It’s a challenge for me to write this blog because it may step on people’s toes, it could be controversial and it could offend. But it’s my truth. Here. Today. Modern yoga is like a cult.
It’s weird, you know, not being involved in yoga anymore, not believing all that I used to believe and it’s like all that I was is being stripped away. All that I thought I was no longer exists. I am no longer someone who says “namaste”, who wears an Om necklace in a form of cultural appropriation or is devoted to a yoga practice. I do it when I feel like I need a good stretch. A friend who I was doing my yoga teacher training with said: “Everything has its own time. Only when you are ready, it works.” And implied that it wasn’t time for me to be a yoga teacher. I thought, this is not about me not being ready for a life of yoga, because I’ve been doing it for 20 years, this is about me realising the giant lie it has become and how we aren’t a match anymore.
Modern yoga to me is a bit like a cult or a religion; if you don’t fit in, if you don’t comply with the expected behaviours then you’re not a part of the cult. The word “Yoga” means union and there is NOTHING I can see that unites in separating or elevating yourself above someone because they won’t comply with the predominant culture. I was under a delusion. It is not authentic to take on someone else’s beliefs, or even a whole cultural group. It’s subtle and it’s in no way malicious, it is a culture built on egos, the right leggings and clothes, accessories, Instagram bendiness and acrobatic bodies. That’s not what my experience of yoga is about!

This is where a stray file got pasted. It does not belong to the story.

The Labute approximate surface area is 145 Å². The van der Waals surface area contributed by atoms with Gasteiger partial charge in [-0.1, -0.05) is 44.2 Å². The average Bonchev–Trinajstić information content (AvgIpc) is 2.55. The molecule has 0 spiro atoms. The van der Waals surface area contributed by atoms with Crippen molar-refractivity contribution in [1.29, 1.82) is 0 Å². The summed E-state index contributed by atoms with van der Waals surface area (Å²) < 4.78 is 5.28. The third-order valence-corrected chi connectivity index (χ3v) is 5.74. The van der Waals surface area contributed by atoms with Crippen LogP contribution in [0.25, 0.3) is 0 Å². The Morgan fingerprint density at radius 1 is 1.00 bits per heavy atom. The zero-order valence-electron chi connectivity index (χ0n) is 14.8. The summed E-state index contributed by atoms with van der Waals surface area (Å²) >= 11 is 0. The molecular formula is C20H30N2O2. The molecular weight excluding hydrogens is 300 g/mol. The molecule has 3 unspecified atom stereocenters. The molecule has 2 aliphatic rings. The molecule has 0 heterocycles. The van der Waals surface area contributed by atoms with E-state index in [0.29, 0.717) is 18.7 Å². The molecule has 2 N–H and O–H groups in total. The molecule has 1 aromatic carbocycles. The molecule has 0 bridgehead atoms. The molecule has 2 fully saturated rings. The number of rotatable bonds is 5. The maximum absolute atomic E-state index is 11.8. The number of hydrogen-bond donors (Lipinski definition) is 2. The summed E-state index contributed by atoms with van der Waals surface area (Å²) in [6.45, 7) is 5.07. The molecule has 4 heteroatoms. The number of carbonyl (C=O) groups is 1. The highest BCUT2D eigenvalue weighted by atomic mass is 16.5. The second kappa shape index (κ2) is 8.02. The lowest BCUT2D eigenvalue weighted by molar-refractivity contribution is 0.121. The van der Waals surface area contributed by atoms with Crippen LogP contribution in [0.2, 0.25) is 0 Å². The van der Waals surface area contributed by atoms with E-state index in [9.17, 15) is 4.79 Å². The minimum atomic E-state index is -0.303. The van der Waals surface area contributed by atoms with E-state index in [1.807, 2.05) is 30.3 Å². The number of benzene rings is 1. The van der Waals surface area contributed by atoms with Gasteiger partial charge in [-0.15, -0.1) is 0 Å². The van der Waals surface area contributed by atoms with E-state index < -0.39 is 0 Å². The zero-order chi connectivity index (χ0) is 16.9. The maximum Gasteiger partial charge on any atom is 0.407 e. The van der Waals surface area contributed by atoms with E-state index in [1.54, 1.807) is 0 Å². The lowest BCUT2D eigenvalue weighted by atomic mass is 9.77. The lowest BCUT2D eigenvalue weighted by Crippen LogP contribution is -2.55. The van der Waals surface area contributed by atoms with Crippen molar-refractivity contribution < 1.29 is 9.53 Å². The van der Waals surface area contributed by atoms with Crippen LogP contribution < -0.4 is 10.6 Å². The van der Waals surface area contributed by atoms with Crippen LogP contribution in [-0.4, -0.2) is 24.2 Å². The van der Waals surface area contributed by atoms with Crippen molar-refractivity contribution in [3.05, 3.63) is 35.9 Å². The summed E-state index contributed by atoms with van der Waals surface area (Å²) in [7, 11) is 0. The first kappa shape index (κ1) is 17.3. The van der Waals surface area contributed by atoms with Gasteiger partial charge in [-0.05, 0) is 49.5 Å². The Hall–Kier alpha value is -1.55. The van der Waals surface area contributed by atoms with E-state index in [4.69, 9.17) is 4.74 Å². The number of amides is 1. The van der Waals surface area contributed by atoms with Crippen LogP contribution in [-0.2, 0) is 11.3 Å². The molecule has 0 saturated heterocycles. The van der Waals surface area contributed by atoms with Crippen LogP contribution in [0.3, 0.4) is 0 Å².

Historically, modern yoga has its roots in the arrival of the British in India in the early 1900s who merged the military fitness regime of the British with the gentler Hindu spiritual practices. It has become all about the asana, pranayama and escaping from modern life. It doesn’t resonate for me anymore and I am sad about that, because it has given me an enormous amount of joy over the years, however, it doesn’t align with my truth anymore. I will view it as a form of experiential exercise, but to get caught up in the culture within modern yoga was destructive for me and misses the whole point of a spiritual practice.
Our spirituality does not depend on whether we practice in ugg boots, woollen socks, braless, hair dishevelled, interrupted, naked or with your favourite music on. Our spirituality does not depend on us listening to traditional and modern Hindu chanting or whether we can stretch into our out of a certain position like the person next to us. Our spirituality does not need us to travel to India or Bali or any other exotic location to be able to access it. And we certainly don't need to be doing headstands or handstands to be spiritual.
We are spiritual. Right here. Right now. We keep seeking these experiences and tools, such as yoga, in order to find this place of peace or contentment when the reality is, when we stop the search, we can see it. We can see the truth of the world when we begin to question everything. The latest search for enlightenment, 5th dimension and higher realms is just another escapism from being here now. It is a distraction from the human experience and from the present moment.
Yes, yoga, when taught well, can be a tool to do this, it can teach us how to be in the present moment, but for now I am disillusioned by it. I don’t know if I’ll ever return to a yoga practice, and that’s sad. And what’s even more sad, it is that now very unlikely that I will complete my yoga teacher training because I just can’t agree with a culture that encourages ego and competition. It is an extension of the commodification of everything good and pure in the world.